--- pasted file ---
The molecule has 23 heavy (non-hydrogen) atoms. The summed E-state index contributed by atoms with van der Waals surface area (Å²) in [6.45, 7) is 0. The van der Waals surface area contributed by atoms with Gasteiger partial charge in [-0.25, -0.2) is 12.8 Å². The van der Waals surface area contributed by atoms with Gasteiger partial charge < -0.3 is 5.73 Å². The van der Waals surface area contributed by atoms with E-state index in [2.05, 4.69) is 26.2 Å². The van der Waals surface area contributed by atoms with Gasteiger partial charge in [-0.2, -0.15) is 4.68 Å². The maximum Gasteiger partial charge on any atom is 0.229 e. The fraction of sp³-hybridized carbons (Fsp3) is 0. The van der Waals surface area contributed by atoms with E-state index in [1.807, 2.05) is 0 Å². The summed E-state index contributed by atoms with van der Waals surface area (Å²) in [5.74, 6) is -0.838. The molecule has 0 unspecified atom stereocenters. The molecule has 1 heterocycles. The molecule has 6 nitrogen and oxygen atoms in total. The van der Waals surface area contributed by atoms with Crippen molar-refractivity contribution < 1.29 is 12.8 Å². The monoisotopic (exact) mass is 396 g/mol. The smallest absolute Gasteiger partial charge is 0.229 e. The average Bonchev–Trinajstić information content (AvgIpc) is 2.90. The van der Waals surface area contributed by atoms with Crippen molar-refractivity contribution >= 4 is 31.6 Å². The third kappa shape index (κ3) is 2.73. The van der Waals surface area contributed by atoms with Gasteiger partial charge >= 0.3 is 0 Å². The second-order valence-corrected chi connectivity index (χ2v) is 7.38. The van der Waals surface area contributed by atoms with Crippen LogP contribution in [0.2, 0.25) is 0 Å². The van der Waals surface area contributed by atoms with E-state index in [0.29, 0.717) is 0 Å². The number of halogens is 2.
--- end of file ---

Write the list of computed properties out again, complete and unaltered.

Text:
The molecule has 23 heavy (non-hydrogen) atoms. The summed E-state index contributed by atoms with van der Waals surface area (Å²) in [6.45, 7) is 0. The van der Waals surface area contributed by atoms with Gasteiger partial charge in [-0.25, -0.2) is 12.8 Å². The van der Waals surface area contributed by atoms with Gasteiger partial charge < -0.3 is 5.73 Å². The van der Waals surface area contributed by atoms with E-state index in [2.05, 4.69) is 26.2 Å². The van der Waals surface area contributed by atoms with Gasteiger partial charge in [-0.2, -0.15) is 4.68 Å². The maximum Gasteiger partial charge on any atom is 0.229 e. The fraction of sp³-hybridized carbons (Fsp3) is 0. The van der Waals surface area contributed by atoms with E-state index in [1.807, 2.05) is 0 Å². The summed E-state index contributed by atoms with van der Waals surface area (Å²) in [5.74, 6) is -0.838. The molecule has 0 unspecified atom stereocenters. The molecule has 1 heterocycles. The molecule has 6 nitrogen and oxygen atoms in total. The van der Waals surface area contributed by atoms with Crippen molar-refractivity contribution < 1.29 is 12.8 Å². The monoisotopic (exact) mass is 396 g/mol. The smallest absolute Gasteiger partial charge is 0.229 e. The average Bonchev–Trinajstić information content (AvgIpc) is 2.90. The van der Waals surface area contributed by atoms with Crippen molar-refractivity contribution >= 4 is 31.6 Å². The third kappa shape index (κ3) is 2.73. The van der Waals surface area contributed by atoms with Gasteiger partial charge >= 0.3 is 0 Å². The second-order valence-corrected chi connectivity index (χ2v) is 7.38. The van der Waals surface area contributed by atoms with Crippen LogP contribution in [0.2, 0.25) is 0 Å². The van der Waals surface area contributed by atoms with E-state index in [0.29, 0.717) is 0 Å². The number of halogens is 2.